Hall, Richard P. Formerly, University of California, Los Angeles, California.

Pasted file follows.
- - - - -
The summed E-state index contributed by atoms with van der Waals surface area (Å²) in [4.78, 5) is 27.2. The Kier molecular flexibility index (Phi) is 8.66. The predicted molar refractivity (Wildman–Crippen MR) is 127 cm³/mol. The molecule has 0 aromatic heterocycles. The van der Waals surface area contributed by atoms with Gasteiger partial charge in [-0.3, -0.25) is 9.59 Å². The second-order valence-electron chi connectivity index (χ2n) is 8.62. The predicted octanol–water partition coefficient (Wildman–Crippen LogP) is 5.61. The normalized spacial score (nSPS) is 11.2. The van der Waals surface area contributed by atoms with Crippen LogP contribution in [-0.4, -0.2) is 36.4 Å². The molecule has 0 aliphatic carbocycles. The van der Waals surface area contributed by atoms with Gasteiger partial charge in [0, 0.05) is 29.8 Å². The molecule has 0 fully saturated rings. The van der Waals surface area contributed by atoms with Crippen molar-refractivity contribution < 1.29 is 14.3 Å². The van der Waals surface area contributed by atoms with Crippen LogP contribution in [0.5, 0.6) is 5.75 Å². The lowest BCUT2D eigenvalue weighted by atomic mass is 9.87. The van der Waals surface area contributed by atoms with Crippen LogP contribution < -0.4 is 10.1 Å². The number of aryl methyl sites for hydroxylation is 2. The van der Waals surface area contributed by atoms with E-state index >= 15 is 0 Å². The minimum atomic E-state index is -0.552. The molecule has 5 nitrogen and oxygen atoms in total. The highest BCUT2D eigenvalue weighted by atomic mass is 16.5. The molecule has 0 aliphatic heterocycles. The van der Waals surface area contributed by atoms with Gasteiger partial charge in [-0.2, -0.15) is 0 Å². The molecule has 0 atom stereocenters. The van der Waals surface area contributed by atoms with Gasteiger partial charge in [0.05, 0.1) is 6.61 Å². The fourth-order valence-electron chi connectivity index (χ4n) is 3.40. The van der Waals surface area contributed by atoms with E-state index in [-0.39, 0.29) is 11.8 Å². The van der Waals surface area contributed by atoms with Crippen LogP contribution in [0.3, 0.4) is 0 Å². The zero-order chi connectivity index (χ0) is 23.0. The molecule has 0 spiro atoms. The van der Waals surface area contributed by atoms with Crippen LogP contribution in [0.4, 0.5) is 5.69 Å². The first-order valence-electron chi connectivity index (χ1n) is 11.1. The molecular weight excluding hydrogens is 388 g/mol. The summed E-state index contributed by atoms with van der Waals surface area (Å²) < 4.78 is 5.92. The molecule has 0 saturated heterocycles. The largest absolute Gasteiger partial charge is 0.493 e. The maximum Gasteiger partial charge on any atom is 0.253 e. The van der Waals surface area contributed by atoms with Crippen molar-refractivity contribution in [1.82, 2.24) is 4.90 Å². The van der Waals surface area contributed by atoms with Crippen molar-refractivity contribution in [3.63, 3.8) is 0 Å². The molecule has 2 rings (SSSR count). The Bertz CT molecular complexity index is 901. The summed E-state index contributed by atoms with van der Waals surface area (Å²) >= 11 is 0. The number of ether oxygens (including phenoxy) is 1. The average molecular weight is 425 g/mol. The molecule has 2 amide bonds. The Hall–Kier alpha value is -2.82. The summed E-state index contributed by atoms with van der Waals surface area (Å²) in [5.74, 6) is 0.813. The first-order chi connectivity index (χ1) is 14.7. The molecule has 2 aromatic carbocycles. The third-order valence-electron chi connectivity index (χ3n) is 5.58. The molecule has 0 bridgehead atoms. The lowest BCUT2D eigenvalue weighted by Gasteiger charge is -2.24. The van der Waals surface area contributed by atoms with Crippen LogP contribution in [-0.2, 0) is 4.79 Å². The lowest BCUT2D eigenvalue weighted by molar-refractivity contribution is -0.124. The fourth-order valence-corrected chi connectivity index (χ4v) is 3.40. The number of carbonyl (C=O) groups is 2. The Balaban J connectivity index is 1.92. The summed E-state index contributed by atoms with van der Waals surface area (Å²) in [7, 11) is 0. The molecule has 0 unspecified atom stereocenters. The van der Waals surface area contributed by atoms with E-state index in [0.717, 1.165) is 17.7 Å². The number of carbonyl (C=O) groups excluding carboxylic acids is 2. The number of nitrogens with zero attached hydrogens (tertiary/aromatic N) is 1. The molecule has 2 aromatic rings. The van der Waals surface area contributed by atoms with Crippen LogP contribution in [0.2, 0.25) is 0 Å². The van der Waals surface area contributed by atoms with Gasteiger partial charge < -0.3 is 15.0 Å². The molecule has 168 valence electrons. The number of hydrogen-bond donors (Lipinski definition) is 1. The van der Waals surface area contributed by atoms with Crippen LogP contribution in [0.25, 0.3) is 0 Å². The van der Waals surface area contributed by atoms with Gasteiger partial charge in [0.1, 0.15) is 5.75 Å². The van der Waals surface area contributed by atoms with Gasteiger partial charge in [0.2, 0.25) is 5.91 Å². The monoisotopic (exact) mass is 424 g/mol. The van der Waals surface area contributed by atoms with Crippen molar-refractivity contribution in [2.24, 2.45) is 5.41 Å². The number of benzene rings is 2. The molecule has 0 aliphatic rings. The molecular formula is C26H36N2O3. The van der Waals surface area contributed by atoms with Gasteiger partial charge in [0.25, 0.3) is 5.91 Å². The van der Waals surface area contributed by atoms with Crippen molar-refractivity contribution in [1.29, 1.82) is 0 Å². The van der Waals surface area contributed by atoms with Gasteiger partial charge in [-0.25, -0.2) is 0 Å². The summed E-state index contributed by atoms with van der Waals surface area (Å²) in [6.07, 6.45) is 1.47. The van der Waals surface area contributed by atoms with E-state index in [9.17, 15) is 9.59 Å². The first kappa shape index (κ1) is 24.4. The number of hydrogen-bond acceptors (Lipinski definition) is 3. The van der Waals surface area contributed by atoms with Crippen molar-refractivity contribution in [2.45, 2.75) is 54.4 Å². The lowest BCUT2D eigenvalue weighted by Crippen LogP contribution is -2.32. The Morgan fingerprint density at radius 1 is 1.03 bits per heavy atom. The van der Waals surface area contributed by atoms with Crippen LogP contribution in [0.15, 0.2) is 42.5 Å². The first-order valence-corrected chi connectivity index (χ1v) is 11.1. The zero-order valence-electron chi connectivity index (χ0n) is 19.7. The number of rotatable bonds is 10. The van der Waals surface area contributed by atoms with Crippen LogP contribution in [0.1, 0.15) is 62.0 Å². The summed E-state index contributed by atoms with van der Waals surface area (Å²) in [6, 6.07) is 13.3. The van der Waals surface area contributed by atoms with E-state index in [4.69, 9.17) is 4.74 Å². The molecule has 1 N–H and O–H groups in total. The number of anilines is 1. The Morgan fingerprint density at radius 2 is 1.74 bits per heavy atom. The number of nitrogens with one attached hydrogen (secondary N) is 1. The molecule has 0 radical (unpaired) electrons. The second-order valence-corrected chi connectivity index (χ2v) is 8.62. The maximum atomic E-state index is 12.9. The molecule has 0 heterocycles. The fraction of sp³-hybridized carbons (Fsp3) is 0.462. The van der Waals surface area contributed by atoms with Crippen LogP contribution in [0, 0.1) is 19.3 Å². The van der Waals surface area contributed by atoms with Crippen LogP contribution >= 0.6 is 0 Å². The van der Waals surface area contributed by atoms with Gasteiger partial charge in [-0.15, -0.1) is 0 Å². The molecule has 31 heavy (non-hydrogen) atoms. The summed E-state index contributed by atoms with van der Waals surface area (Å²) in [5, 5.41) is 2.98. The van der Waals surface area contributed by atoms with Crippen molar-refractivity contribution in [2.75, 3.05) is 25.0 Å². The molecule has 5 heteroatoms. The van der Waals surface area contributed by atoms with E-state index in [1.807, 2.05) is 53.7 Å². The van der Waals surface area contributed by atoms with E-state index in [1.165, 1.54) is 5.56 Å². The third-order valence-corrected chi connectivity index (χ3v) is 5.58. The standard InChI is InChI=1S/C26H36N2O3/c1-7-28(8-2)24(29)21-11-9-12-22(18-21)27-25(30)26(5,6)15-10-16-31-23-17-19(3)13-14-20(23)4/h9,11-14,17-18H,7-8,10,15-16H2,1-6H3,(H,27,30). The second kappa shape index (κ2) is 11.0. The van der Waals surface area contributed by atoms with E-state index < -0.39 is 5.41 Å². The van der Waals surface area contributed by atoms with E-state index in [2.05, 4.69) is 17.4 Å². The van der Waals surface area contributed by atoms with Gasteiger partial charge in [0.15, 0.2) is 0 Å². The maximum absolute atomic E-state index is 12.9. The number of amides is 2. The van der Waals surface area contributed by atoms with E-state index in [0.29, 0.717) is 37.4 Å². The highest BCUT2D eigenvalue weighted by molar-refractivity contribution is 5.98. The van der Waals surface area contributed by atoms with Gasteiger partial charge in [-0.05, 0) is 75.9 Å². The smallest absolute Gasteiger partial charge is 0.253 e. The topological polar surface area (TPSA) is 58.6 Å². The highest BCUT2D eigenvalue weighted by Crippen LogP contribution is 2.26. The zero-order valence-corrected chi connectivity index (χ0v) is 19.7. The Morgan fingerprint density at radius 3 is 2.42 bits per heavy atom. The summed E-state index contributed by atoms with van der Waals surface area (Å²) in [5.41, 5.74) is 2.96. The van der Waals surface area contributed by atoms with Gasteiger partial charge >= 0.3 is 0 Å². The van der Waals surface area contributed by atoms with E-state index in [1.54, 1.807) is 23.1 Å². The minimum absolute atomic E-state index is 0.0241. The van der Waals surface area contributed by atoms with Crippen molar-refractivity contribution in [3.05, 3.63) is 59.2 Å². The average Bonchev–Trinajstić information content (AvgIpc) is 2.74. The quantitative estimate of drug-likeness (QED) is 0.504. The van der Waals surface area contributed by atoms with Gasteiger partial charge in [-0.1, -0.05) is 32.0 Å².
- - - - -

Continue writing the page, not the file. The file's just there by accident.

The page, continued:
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A class of Sarcodina including both parasitic and free-living protozoan species found in freshwater, salt water, and soil. No species forms true axopodia; instead, pseudopodia may be filopodia, lobopodia, or reticulopodia; or there may be no pseudopodia in some cases. Five subclasses are included in the class Rhizopodea: namely, Lobosia, Filosia, Granuloreticulosia, Mycetozoia, and Labyrinthulia. Lobosia are amebas and testate rhizopods with lobopodia. Filosia are naked or testate species with filopodia. Granuloreticulosia are noted for their reticulopodia, which often fuse into extensive networks. A bidirectional flow of cytoplasm typically moves granules into opposite directions along the two sides of a single pseudopodium. Mycetozoia are a heterogeneous collection, including both cellular and true slime molds. Labyrinthulia are unique protozoa that form no obvious pseudopodia, but move by still undetermined methods on or inside secreted tubules. Many members of Rhizopodea are phagotrophic, but ingestion has not been described in Labyrinthulia. A test may be present or absent in different genera of Lobosia, Filosia, and Granuloreticulosia. See also: Labyrinthulia; Lobosia; Protozoa; Sarcodina; Sarcomastigophora
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